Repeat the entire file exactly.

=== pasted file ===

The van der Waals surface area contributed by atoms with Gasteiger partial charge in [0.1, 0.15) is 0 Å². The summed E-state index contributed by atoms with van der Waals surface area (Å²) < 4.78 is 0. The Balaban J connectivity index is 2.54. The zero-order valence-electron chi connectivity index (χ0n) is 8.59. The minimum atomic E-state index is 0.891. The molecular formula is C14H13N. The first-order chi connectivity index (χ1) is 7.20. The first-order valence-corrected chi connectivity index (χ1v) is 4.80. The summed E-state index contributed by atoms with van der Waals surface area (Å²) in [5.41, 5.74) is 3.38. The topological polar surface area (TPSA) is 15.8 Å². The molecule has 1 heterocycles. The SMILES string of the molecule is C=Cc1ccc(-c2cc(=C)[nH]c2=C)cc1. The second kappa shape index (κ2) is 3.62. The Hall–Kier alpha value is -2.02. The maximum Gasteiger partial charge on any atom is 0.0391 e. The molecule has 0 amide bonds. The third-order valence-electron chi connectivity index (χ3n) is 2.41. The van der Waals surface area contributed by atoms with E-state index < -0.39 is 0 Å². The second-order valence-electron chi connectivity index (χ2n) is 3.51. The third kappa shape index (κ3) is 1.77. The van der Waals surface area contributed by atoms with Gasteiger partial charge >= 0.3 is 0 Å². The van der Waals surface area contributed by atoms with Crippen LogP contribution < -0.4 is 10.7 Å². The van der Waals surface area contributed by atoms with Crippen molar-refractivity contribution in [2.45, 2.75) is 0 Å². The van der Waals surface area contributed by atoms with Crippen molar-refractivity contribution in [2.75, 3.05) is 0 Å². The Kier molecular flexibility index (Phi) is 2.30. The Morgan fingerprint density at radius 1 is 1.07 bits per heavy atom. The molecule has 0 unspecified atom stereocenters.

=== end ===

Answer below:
The van der Waals surface area contributed by atoms with Gasteiger partial charge in [0.1, 0.15) is 0 Å². The summed E-state index contributed by atoms with van der Waals surface area (Å²) < 4.78 is 0. The Balaban J connectivity index is 2.54. The zero-order valence-electron chi connectivity index (χ0n) is 8.59. The minimum atomic E-state index is 0.891. The molecular formula is C14H13N. The first-order chi connectivity index (χ1) is 7.20. The first-order valence-corrected chi connectivity index (χ1v) is 4.80. The summed E-state index contributed by atoms with van der Waals surface area (Å²) in [5.41, 5.74) is 3.38. The topological polar surface area (TPSA) is 15.8 Å². The molecule has 1 heterocycles. The SMILES string of the molecule is C=Cc1ccc(-c2cc(=C)[nH]c2=C)cc1. The second kappa shape index (κ2) is 3.62. The Hall–Kier alpha value is -2.02. The maximum Gasteiger partial charge on any atom is 0.0391 e. The molecule has 0 amide bonds. The third-order valence-electron chi connectivity index (χ3n) is 2.41. The van der Waals surface area contributed by atoms with E-state index < -0.39 is 0 Å². The second-order valence-electron chi connectivity index (χ2n) is 3.51. The third kappa shape index (κ3) is 1.77. The van der Waals surface area contributed by atoms with Gasteiger partial charge >= 0.3 is 0 Å². The van der Waals surface area contributed by atoms with Crippen LogP contribution < -0.4 is 10.7 Å². The van der Waals surface area contributed by atoms with Crippen molar-refractivity contribution in [2.45, 2.75) is 0 Å². The van der Waals surface area contributed by atoms with Crippen molar-refractivity contribution in [2.75, 3.05) is 0 Å². The Kier molecular flexibility index (Phi) is 2.30. The Morgan fingerprint density at radius 1 is 1.07 bits per heavy atom. The molecule has 0 unspecified atom stereocenters.